Million Dollar Question – Does The ‘MVP Award’ Also Mean ‘The Best Player’??

Million Dollar Question – Does The ‘MVP Award’ Also Mean ‘The Best Player’??

This is an interesting question, and one that seems to come up a lot more often during MLB’s Awards week.

As the days led up to announcement of who won the AL and NL MVP Awards, I watched a lot of shows on MLB Network to get a little insight as to who the ‘experts’ thought would win the MVP.

And you know what, these voters are all using different rules.  Some take the player that they feel is the best player in the sport while others take the guy that they feel helped contribute the most wins for their teams.

Where do you sit on this??

Let me give you my thoughts.  Ultimately, I think that baseball should introduce another award called, ‘Offensive Player Of The Year’ (OPOTY).  This would allow for the voters to vote for the best offensive player in the game while keeping the MVP Award in tact and a little more defined too.  For the ‘OPOTY’, the numbers would mean a lot more – and a player like Paul Goldschmidt and Mike Trout might capture more votes as a result.  The numbers do not have to do with translating to wins, simply pure offense.  And then the MVP Award would become a more ‘true’ award that praised the ‘Most Valuable’ player – the guy that did the most to put his team in a position to win.  This newly revised MVP Award would celebrate the player with the most plays that either saved runs from being scored while also helping put their team in a position to win games by driving in runs to give their teams the lead.  I also think that this new thought of thinking would give the pitcher a much greater chance to win the award, which I think is fair.  If a pitcher wins 18 games in a season due to his efforts, can an offensive player achieve more wins based on his performance on the field?

Think about this.  In 1987, Andre Dawson won the NL MVP Award.  He was the first player in major league history to win the award for a last place team.  Since ’87, only one other player to follow suit – Alex Rodriguez when he was in Texas.  In my newly defined awards, both players were greater candidates for the ‘OPOTY’ as their contributions on the field did not result in elevating their team.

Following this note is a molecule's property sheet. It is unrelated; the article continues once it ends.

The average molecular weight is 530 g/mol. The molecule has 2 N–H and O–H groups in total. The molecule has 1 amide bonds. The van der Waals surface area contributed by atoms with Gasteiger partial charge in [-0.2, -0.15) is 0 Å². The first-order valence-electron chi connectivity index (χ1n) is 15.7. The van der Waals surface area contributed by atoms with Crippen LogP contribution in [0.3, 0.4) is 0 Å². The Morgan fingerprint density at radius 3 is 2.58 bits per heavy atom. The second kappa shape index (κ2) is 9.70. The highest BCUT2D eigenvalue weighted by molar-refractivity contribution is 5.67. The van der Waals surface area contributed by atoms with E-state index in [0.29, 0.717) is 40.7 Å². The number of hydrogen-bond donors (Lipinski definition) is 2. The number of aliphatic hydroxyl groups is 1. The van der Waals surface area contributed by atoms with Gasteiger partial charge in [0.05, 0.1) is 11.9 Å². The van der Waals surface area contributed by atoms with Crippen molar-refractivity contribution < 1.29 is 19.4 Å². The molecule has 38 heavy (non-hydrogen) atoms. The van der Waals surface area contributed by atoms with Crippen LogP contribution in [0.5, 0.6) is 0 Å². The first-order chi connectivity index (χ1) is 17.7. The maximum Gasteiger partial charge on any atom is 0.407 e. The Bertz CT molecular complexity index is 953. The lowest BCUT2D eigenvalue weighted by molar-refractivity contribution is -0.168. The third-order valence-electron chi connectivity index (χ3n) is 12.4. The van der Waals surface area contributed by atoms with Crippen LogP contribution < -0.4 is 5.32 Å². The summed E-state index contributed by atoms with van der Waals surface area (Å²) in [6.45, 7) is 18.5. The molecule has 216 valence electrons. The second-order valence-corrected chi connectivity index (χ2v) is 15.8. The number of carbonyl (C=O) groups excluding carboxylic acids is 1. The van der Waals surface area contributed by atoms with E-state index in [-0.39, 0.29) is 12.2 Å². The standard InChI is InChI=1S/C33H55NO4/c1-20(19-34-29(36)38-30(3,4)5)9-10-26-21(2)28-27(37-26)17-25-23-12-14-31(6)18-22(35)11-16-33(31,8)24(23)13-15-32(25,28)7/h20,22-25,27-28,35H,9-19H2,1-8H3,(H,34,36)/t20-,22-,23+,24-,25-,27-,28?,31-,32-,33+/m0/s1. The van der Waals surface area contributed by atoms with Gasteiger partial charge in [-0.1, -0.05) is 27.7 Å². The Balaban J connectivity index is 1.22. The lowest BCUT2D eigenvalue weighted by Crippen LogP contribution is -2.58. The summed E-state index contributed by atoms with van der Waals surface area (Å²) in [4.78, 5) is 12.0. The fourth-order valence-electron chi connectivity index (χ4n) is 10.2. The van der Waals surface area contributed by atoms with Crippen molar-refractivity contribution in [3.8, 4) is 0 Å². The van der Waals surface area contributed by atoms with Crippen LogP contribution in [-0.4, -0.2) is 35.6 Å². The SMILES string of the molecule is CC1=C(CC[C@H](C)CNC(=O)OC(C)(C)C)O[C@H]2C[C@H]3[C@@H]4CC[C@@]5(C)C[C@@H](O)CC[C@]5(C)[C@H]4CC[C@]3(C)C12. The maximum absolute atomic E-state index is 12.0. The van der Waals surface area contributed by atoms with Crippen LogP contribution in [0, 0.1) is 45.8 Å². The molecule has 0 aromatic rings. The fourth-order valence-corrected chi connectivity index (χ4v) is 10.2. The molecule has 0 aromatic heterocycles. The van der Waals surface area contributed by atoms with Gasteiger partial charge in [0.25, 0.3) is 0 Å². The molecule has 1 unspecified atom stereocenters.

Could a player win both awards?  Certainly!!  If would be even more special…

What do you think about this?  How do you choose your ‘MVP’ when looking at the greatest talents in the game?

Time to debate!!!


10 responses to “Million Dollar Question – Does The ‘MVP Award’ Also Mean ‘The Best Player’??

  1. I’ve said exactly what you’ve proposed for years. The pitchers have the Cy Young, hitters should have some sort of award for best offensive player. Name it the Hank Aaron Award or something. Then the MVP can actually go to the Most Valuable Player. A guy could hit .400 with 70 dingers and 150 RBI and if his team finishes at 25 under .500 how valuable can he be? He kept them from going 35 under .500?

    In my mind the MVP MUST play for a team that is in the race. It’s simple…. the question should always be ‘what player is the most irreplaceable for a contending team?’

  2. So this is the criteria that the BBWAA members have followed since 1931-

    (1) actual value of a player to his team, that is, strength of offense and defense; (2) number of games played; (3) general character, disposition, loyalty and effort; (4) former winners are eligible; and (5) members of the committee may vote for more than one member of a team.

    The criteria is very ambiguous. It doesn’t say that you have to vote for a player who’s team made the playoffs or that you can’t vote for a player from a team with a losing record or a player from a team that just missed the playoffs.

    I think a MVP should be awarded to the most valuable player on a winning team. How valuable can a player be from a losing team? The team lost with him and they would have lost without him.

    I agree with Brian that another award should be created and be called the MLB Player Of The Year. Any player or pitcher would eligible (no matter if they won another award or not) for this award no matter where their team finished in the standings and there would be only ONE WINNER (not one winner from each league- just one winner period). This award should be voted on by people not allowed to vote for the other awards – people like Vin Scully, Bill James, Vince Gennaro, Daniel Okrent, and Bob Costas (people that actually see more baseball than some BBWAA members do) should vote for the MLB Player Of The Year.